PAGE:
Over summer 2020, there was a brief period when the government actually appeared to acknowledge Article 25 of the UN Universal Declaration of Human Rights, which enshrines the right to housing. Rough sleeping was virtually eliminated overnight, and evictions were delayed for many tenants who had fallen into arrears during the coronavirus crisis – although renters’ unions have had to fight tooth and nail against some attempts to put people out on the streets.
Those days are slipping away. I spoke at the National Housing Summit this week where, tellingly, Secretary of State for Housing Robert Jenrick said that we need to ‘transition carefully out of things like the eviction ban’. This risks stripping away protections currently stopping precarious renters from being made homeless. Jenrick also refused to consider relieving renters’ debt, despite an estimated half a million households being in arrears. Housing and homelessness charity Shelter research shows that one in three renters were already borrowing money to pay their rent, even before the pandemic.
Jenrick’s, and the government’s, position represents a return to a status quo where renters are trampled upon by the forces of the market – especially in London.
I have been a private renter in London for nearly 25 years. Unlike other candidates for mayor, I understand the struggles renters face, and the urgent need to bring fresh thinking to respecting all our rights.
Despite housing rights activists winning a ban on letting agency fees in 2016, agents are still finding creative ways to levy extortionate charges when they can get away with it. And when you do finally manage to get a flat to live in, you may find the landlord prioritises the property – a lucrative source of income for them – over your health, security and wellbeing. More often than not, this means paying more than you can afford for a property that is smaller than your needs, while the threat of a no-fault eviction hangs over you.
Our situation is not normal. Almost every other major city in Europe has lower rents than London, and stronger rights for renters. Between 2011 and 2018 rents in London grew more than twice as fast as average earnings. In a city where an estimated 2.7 million people live in rented accommodation, the consequences are stark.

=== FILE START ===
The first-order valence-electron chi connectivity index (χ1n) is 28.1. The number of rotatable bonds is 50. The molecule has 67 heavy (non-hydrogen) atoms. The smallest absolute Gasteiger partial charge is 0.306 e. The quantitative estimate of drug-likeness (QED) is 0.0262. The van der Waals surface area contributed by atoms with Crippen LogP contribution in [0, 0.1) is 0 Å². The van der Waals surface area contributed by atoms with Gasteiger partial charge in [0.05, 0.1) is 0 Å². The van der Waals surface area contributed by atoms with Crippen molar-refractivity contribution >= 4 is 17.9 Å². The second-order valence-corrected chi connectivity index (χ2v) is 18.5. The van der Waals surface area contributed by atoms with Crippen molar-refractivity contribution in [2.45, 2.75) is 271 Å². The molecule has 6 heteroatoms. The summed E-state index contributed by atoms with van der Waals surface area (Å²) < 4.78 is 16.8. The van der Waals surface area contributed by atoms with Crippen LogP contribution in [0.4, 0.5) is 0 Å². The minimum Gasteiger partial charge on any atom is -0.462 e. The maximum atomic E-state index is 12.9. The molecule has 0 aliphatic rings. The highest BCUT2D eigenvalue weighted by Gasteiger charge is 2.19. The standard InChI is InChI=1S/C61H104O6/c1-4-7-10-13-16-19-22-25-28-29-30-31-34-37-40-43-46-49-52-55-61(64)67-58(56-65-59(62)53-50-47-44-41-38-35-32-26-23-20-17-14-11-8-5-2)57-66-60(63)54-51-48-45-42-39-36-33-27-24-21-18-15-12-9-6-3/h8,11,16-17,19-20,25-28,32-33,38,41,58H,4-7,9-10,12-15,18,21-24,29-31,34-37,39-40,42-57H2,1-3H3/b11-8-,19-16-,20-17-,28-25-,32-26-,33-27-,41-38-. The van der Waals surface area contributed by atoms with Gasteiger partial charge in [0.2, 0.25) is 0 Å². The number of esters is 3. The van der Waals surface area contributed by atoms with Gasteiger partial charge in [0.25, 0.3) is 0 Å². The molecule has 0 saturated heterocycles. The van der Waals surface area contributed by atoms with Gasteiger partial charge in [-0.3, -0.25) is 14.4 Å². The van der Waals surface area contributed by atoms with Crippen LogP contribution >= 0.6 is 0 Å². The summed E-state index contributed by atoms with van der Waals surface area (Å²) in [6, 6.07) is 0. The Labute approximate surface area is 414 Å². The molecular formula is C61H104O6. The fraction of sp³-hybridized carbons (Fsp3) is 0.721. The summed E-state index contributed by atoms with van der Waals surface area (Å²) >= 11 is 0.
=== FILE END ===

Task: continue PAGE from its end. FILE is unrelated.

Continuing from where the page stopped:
The median rent for a one-bedroom home in London is now slightly higher than the median rent for a home with four bedrooms or more elsewhere in the country. As many as a quarter of children in the private rented sector in London live in overcrowded accommodation, and families with children are more likely to be in arrears and vulnerable to other issues.
We need controls to limit how much renters can be charged for the property they live in. A growing number of cities around the world have made these policies work. In Berlin, for example, a policy known as the Mietpreisbremse (‘rental price brake’) was brought in for property hotspots in 2015. Berlin rents now represent 24 per cent of average earnings (in London, it’s 40 per cent), and sharp upturns in rent have been avoided.
Property owners and landlords, unsurprisingly, tend not to be massive fans of the idea, but for working people in the private rented sector controls provide much needed certainty. They can be a critical safeguard against poverty. In fact, you don’t even need to look overseas to see rent controls in action – they were commonplace in the UK for decades, until the Housing Act of 1988.
As a Green London Assembly member, I have fought for five years to change housing policy in London. I am proud that I’ve won a u-turn from the current mayor to give residents a final say on planned demolitions of council homes, and secured new ring-fenced funding for young people facing homelessness.
In late 2018, after three years of bringing up the issue again and again, I also finally won a concession from the mayor on the need for rent controls in London. Some work was done to develop a possible plan. But it was a long, hard struggle to get there, and I saw too much dismissiveness of my arguments from the mayor in the chamber as we called for action. Despite new proposals being published in 2019, we have seen a noticeable lack of action since.
As mayor of London, making sure renters rights are respected and helping them win more control over their home will be my mission. By winning the power to control rents; by ending no-fault evictions; by helping to fund the London Renters’ Union and other groups like it, I will stand with our diverse and ignored private renters to enforce and extend our rights.
To do this, we will need more devolution, and more powers for City Hall to do what’s right for London. Of course the government will not hand these powers over if we just ask nicely. But as a campaigning mayor, I will champion this cause where the current mayor has been a defeatist. In 2016, he told me during Mayor’s Question Time that there was no way the government would ban letting agent fees. A few years later, we won that campaign. We can win greater protections and rights for renters, too, by building power from the grassroots, and working as a network of cities with common interests.
I will work with other mayors to win the powers we need. The upcoming May elections could see new mayors across the country working together to force this Government to give us the devolution we need to control the cost of rent, and to stand up for the rights of renters everywhere.
Sian Berry is co-Leader of the Green Party, London Assembly Member, and Green candidate for Mayor of London
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